Q: What Can Help with
Weakness and Also Shaking Hands?
I am currently on 1200mg of Lithium and 375mg of Effexor and 150mg of
Trazadone. I am 6' 230 lbs and 35 yrs old. I have been battling depression my
whole life. Recently I have have been feeling so tired and in a brain fog. My
hands shake all the time and it frustrates me because I am an artist and Arch.
I took Buspar and it does not stop the shaking. I am not depressed and I have
been sleeping but the weakness and the shaking of the hands are effecting me.
What can help with the shaking and weakness.
Dear Wade --
your lithium level checked, if that has not been done recently.
you're at it, make sure that your thyroid is checked. Make sure that it is not
just "normal", but well over toward the "hyperthyroid" end of the normal range
-- not near the "hypothyroid" end of the normal range (here is more about
thyroid and bipolar if you need it to understand that recommendation or make
the case to your psychiatrist).
lithium level is too high, that could cause shaking and weakness. That's an
easy one to fix. Tremor is a very common side effect that higher doses.
However, make sure you don't just turn the dose down on your own. You may have
struck a delicate balance between Effexor and lithium, and shifting that balance
without being prepared for dealing with the consequences would be a bad idea.
thyroid is too low, that too is easily detected and easy to fix. This is less
likely to be causing the tremor (I'm afraid that is pretty likely to be lithium)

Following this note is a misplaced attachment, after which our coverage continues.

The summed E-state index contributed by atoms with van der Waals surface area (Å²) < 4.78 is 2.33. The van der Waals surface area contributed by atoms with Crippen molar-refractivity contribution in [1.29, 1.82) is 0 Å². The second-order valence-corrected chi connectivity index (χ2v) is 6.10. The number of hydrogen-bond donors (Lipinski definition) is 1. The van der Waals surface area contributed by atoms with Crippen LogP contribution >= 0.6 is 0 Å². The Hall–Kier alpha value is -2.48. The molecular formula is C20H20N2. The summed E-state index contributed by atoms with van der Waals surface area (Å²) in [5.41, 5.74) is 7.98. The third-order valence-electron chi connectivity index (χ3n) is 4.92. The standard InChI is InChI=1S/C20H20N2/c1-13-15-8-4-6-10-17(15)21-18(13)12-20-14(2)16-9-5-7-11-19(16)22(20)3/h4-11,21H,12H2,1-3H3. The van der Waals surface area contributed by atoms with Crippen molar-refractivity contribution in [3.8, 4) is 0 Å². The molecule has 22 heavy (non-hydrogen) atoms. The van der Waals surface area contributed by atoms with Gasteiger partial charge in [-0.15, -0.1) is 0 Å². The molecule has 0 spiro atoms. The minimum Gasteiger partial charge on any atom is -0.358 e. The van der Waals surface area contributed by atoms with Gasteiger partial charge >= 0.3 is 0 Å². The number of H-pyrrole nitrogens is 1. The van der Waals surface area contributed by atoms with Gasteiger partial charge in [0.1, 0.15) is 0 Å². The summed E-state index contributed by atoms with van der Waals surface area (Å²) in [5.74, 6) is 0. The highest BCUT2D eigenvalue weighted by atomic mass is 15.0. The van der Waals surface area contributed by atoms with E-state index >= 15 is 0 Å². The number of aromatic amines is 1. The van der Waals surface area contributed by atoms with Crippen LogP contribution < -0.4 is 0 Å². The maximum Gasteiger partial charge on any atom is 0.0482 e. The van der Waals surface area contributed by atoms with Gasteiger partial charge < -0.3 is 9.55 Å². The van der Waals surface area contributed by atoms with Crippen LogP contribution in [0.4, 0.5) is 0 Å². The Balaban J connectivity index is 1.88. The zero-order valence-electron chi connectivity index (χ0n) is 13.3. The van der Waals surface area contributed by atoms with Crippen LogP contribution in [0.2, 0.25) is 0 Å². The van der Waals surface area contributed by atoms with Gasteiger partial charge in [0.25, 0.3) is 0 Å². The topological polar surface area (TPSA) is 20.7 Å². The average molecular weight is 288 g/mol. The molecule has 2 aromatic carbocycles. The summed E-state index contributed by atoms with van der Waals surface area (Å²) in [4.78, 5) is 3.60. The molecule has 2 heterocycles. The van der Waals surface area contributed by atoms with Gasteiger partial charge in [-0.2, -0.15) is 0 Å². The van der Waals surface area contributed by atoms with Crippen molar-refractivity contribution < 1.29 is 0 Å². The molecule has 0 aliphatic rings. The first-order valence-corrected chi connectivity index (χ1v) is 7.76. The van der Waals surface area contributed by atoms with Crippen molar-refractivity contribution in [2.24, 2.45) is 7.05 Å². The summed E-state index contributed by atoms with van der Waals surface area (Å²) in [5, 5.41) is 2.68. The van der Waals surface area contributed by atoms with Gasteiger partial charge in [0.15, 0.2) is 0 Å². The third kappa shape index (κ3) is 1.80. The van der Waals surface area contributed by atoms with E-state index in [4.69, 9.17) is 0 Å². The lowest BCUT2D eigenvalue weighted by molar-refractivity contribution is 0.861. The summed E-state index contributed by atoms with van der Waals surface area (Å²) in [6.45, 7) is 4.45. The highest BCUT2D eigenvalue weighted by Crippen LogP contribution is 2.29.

but it could be causing the brain fog and tiredness.
it gets much trickier. Those are standard potential explanations. If neither
of them is a satisfactory explanation, then something rather weird is going on.
As a friend of mine says, "medications are guilty until proven innocent, so if
it's not lithium that is the problem, the spotlight rather necessarily turns on
Effexor. In my experience, antidepressants can be useful initially and then
cause problems later, at the same dose and the same person. So I would not
exempt it, even though these are not typical side effects of Effexor. (They
might be atypical effects of having any antidepressant on board in
the treatment of bipolar disorder, but that is another rather long story, and
very controversial, and I have a particular point of view on it which is not
standard amongst my colleagues. For more on that point of view, see my lengthy
I hope one
of those ideas proves to be useful. Good luck getting this figured out.
Published June, 2009